Level 1 activities should be comprehension activities (Understanding) and may include scaffolds and guides. Level 1 activities might include: Comprehension questions; Identifying key terms; Close Passage exercises; Mix-n-Match sentences.

Level 2 activities should typically extend level one activities, but with a higher expectation of existing skills/knowledge (Application). Level 2 activities could use the same questions or activities as Level 1, but with the expectation of writing responses out in full sentences/paragraphs. If the primary concept is skill based, it might involve presenting a student with a situation and having them identify which part of what they have learned is most applicable to that situation.

Level 3 activities should require students to identify or compare key ideas within the lesson content (Analyse and/or Evaluate) and should ideally be open ended activities that allow students to synthesize additional information. For example, questions that require a short exposition-style answer, or that invite a direct comparison or evaluation of multiple texts or concepts, or questions that require the student to pick one statement out of a many and explain why it is the most accurate, etc.

Quests


Quests are intended to reinforce and develop students understanding of core concepts through repeated exposure and use of information and skills in different contexts. Quests assume a competent level of Understanding and require students to complete tasks that require them to Apply their understanding to different contexts. A Quest contains multiple tasks from which students must completed a select few. A Quest can be constructed by giving activities a points value and setting a minimum threshold of points that must be completed, or by creating tiered activities with multiple options at each tier, and requiring students to literally 'pick a path' through the tiers of the Quest.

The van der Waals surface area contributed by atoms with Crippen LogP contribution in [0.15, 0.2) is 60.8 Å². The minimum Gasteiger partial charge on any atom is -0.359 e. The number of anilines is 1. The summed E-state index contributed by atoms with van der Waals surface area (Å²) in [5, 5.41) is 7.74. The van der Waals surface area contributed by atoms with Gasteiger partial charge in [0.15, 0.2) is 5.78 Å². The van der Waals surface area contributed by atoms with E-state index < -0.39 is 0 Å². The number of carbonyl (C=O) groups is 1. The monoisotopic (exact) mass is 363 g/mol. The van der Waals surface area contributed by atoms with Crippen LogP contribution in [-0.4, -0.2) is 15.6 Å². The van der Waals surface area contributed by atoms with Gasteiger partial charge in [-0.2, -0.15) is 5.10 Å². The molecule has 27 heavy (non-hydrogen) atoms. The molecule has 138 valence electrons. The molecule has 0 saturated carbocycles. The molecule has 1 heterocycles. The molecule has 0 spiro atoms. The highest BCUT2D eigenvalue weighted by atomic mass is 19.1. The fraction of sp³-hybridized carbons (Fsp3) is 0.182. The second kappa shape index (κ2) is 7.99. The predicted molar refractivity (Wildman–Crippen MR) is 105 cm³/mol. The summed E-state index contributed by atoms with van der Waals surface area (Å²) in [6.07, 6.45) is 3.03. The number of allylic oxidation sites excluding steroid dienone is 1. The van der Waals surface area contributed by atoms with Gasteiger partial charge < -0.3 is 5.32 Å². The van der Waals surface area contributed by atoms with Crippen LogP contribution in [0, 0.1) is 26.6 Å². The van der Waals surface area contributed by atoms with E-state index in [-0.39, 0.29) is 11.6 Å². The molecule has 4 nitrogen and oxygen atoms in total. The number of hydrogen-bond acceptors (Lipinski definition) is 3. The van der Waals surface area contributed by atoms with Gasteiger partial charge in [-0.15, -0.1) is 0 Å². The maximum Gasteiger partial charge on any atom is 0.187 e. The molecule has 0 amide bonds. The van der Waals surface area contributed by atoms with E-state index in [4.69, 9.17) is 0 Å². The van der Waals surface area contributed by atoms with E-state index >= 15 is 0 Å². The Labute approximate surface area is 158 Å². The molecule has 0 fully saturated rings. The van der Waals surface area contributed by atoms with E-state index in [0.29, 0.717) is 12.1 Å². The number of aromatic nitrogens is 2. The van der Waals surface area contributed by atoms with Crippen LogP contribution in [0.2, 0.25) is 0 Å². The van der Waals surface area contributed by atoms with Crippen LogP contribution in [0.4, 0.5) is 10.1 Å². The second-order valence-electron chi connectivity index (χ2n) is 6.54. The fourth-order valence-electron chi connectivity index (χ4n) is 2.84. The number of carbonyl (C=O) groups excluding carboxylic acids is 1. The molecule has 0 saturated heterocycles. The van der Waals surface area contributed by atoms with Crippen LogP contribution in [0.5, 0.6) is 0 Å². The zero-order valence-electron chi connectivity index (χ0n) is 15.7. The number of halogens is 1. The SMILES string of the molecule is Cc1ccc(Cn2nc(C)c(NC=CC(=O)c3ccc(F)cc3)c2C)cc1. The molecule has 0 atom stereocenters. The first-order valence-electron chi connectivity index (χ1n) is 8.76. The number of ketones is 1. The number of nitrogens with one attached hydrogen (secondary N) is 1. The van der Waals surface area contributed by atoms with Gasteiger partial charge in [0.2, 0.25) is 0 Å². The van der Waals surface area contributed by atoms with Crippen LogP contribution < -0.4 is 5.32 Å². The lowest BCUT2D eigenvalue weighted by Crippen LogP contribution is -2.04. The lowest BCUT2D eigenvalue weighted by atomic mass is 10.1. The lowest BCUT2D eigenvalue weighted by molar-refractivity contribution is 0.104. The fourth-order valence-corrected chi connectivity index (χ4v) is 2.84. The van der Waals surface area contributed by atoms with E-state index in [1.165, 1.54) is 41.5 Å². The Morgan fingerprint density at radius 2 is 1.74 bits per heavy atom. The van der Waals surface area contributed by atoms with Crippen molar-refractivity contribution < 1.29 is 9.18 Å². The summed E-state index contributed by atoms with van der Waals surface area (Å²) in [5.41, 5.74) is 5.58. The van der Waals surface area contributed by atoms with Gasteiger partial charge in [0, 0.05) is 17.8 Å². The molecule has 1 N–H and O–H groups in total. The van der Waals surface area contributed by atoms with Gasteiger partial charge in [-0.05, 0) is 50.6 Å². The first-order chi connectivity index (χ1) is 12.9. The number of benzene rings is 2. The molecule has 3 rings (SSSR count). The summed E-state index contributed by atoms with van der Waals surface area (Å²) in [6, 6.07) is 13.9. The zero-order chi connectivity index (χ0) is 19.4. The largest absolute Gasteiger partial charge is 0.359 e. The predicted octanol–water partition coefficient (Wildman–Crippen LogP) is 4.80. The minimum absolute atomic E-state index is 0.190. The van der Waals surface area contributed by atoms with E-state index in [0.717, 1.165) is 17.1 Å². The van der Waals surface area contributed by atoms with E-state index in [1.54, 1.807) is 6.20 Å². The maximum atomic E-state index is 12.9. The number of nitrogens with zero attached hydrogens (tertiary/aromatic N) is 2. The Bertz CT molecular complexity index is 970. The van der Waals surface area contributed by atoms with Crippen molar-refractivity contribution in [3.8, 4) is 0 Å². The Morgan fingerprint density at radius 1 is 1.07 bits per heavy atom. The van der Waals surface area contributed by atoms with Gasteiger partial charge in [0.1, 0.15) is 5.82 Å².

To develop a quest, teachers should use a simple Blooms/Gardner's grid (focusing on 2 or 3 different intelligence types per Quest), or using Gardner's in conjunction with specific requirements of Syllabus/Curriculum outcomes in order to diversify the tasks offered to students.

Unlike Missions, the XP award for a Quest should be based on the completion of the entire quest. Bonus XP may be awarded for completing more than the required amount, but these should be considered carefully to avoid students gaining a significant XP advantage by completing relatively simple tasks.

A quest can differ greatly in length. Each activity might be a short set of questions, or extended creative projects, meaning that a quest might span one or two periods of a high school timetable, or could span multiple days of primary school teaching.

Quests might be interrupted by Missions, in order to introduce new concepts relevant to the tasks within the quest, and slowly build a students understanding of relevant concepts as they are working with them. This also helps to place new information into a broader context which builds stronger links between content and the use of it in learning activities.

Ideally, Quests should be the primary learning activity sequence in between Encounters, so students should not be expected to complete two quests back-to-back (though they might complete more than one mission throughout the course of the Quest)